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Do we Bass Players have it too easy?

Discussion in 'Miscellaneous [BG]' started by Blackbird, Sep 15, 2001.


  1. Blackbird

    Blackbird Moderator Staff Member Supporting Member

    Mar 18, 2000
    California
    When I look at music scores and charts for other instruments, like violin, trumpet or piano, it occurs to me that the people who learn those instruments have to practice and play lines that on average are more challenging than the average bassline in terms of range and rhythm.

    In your opinion, how important is it to have musicianship equal to the people who play instruments similar to the ones I mentioned, how many of you put in the effort to be equal to the others and how do you do it?
     
  2. i see what you mean i've noticed that and what i do to make the bass equal or stand out(i guess you could say) in the mix is add techniques such as slapping poppin and triplets etc. whatever i can do. another thing i do to get better is just think of the hardest things and challenge myself to get better. if this doesnt make sense sorry it's kinda hard to explain.
     
  3. In my opinion, you can get by playing bass quite well without the musicianship needed to master those other instruments you mentioned.

    However, to be a truly great bass player, having that level of musicianship is truly instrumental. (pun intended). - And that requires a lot of work and discipline.
     
  4. Brendan

    Brendan

    Jun 18, 2000
    Austin, TX
    Short answer, yes

    long answer, no
     
  5. melvin

    melvin

    Apr 28, 2001
    I agree with you Big Wheel. Everytime I get to play bass in band the bass music is a lot less challenging than that of my trumpet or trombone music. That really bugs me.

    But on the other hand you hear that bass players need to know the most theory so they can thicken up the rythem section, so in that case it sorta cancels out the simplicity of the bass line, by letting the bassist improvise more.
     
  6. Blackbird

    Blackbird Moderator Staff Member Supporting Member

    Mar 18, 2000
    California

    But then, aren't you using technique to "compensate" for something you perceive is missing? Also, how does the "play the hardset thing I can" mentality help? isn't this and "making the bass stand out" (when your prime concern is making the group sound good) contrary to good musicianship?

    Not trying to criticize, your playing I just think these are valid questions.

    It's the difference between playing bass and playing music.
     
  7. To easy hmm... We write most of the songs, we're the back bone of the band, we suffer more then any other musician, we get very little credit, we often know whats going on with the band, and so on... I at least don't have it easy.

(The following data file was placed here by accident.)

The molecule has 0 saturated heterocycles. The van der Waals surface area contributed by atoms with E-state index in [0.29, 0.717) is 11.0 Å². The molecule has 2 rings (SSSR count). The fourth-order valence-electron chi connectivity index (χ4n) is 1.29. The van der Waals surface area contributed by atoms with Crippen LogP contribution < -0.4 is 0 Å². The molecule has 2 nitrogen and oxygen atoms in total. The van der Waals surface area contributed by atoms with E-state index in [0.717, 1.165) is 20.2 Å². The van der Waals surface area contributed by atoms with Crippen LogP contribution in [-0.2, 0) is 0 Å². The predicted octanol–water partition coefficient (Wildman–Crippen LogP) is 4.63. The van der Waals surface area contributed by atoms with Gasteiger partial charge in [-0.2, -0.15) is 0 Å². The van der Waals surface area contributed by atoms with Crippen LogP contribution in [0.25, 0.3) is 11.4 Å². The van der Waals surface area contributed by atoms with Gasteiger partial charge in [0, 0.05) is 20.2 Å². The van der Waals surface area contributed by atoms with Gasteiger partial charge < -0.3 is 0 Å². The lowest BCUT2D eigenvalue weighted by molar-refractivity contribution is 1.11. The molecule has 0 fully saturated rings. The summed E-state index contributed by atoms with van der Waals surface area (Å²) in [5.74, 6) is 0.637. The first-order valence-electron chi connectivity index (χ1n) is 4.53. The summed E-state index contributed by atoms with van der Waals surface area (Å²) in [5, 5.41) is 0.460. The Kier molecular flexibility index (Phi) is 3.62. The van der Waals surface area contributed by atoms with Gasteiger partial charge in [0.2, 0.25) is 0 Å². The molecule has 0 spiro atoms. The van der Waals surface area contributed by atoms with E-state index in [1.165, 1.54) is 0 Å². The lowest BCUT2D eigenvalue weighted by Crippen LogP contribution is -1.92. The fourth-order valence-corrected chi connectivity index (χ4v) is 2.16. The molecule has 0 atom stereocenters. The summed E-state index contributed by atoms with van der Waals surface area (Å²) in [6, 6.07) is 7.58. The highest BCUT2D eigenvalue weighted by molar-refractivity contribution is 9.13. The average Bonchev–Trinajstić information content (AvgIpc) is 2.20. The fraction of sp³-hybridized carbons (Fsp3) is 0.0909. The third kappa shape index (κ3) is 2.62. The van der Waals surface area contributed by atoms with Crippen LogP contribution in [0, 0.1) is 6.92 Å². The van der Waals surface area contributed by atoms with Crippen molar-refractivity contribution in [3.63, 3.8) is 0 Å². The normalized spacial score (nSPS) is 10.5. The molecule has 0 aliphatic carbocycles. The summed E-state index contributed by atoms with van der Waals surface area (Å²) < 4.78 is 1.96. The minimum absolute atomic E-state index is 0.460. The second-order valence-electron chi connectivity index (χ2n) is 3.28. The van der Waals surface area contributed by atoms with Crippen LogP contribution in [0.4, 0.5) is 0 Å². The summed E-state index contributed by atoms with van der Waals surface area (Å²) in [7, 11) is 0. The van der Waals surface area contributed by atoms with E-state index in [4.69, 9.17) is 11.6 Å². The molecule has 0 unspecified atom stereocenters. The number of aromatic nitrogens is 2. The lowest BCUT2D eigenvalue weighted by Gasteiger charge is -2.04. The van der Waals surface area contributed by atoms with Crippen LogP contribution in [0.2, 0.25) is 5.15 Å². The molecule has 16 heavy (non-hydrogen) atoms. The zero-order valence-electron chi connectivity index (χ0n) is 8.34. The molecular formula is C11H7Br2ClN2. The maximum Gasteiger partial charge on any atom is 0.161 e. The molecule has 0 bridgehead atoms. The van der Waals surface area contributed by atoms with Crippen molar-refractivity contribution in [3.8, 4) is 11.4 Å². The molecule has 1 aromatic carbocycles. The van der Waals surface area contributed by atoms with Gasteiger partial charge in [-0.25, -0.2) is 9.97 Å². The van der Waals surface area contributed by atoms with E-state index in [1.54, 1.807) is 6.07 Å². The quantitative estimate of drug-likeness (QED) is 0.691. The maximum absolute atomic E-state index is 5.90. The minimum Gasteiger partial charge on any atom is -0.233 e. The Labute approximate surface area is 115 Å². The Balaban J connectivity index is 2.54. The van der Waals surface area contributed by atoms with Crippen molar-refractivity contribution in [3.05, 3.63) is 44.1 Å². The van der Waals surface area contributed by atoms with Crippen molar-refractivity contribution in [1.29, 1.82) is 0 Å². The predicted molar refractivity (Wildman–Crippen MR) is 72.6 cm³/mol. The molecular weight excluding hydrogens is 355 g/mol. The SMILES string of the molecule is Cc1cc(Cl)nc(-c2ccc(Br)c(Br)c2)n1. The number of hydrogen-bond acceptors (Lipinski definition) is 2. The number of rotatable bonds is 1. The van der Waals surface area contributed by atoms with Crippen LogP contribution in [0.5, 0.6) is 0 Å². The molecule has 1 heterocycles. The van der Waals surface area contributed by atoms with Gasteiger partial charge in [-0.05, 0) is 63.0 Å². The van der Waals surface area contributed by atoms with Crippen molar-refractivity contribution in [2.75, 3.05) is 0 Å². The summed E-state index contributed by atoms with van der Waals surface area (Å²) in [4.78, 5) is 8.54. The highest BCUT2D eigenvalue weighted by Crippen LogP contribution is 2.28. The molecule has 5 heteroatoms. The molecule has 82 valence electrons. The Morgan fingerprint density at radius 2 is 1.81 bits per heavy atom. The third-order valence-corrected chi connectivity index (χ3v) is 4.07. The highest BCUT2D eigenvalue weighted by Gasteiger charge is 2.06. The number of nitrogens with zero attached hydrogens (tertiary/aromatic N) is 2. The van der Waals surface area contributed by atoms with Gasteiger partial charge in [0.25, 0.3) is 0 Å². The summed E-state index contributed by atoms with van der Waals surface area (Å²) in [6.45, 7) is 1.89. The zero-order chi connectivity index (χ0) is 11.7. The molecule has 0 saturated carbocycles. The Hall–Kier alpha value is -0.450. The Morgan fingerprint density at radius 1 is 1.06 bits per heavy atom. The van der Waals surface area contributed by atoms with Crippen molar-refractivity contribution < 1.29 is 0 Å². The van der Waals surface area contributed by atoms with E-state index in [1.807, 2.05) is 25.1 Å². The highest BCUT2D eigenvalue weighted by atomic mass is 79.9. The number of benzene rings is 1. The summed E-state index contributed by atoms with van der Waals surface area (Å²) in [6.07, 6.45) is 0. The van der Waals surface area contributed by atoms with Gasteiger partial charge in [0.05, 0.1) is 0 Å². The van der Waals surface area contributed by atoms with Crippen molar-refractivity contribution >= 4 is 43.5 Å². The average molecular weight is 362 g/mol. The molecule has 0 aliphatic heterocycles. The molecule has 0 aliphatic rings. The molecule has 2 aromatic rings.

8. MJB

    MJB

    Mar 17, 2000
    I'm very impressed with anyone who sight reads for piano. Simultaneous Bass and Treble Clef staffs, I don't think I could do it.
     
  9. JimK

    JimK

    Dec 12, 1999
    Hmmm, I dunno.
    I always thought the horn players(trumpets, sax, trombones)had it "easier" than bassists. You know, they'll play the head(sometimes together)& then they'll stand there holdin' their ax, awaiting their turn, while the other guy solos. ;)
    Meanwhile, the bassist & drummer are goin' non-stop. I mean, even a basic, simple figure like "All Blues"...man, PC played that for what, 10-11 minutes?! Ouch.

    Seriously, I do recall a time when the electric bass player was 'usually' the lamest one in the band. Been there, done that.
    FME, horn players usually have extraordinary ears(too, too often us bassists/guitarist types rely on our eyes...), piano players usually have decent reading skills + BIG ears(though I abhor the ones that insist on pounding out the ROOT with their left hand), drummers are usually rhythm gurus.
    Now, IMO, us bassists have gotta be able to fit in with the aforementioned players, right?
    Therefore, we should always be re-inventing ourselves & have OPEN ears & listen. Granted, we may only have to play a rudimentary Root-5 part ad nauseum...it's HOW you play those notes(long/short tones, ahead/on/behind the beat, using dynamics, etc).
    Listening to Dave Holland 5-tet(check out Prime Directive) & Jaco...these are the sorta players that transcend their chosen instruments. Yeah, they're bassists to the nth power, they're also musicains FIRST. That's what I'm tryin' to attain(I guess)...be a "musician" & maybe the rest will follow.

    One good thing I've noticed about bassists-
    A lot seem quite able to play in a variety of genres(Rock-Funk-Blues-Jazz-Soul-Reggae-Afro Cuban, etc) & that's a good thing.
     
  10. I play both, Violin and bass guitar. (Both made of wood with strings on 'em).

    In thinking about this issue, yes, sometimes violin parts can be 'busy', not challenging, just busy. Lots of notes played all over the fret board, but usually there are so many other violinist playing that flubbing a note here or here doesn't really hurt (It gets drowned out by whatever is going on).

    As the bass player, however, I'm all alone. Holding down the chord structure of a song, responsible for knowing it even if everyone else is lost. That's nerve racking !!!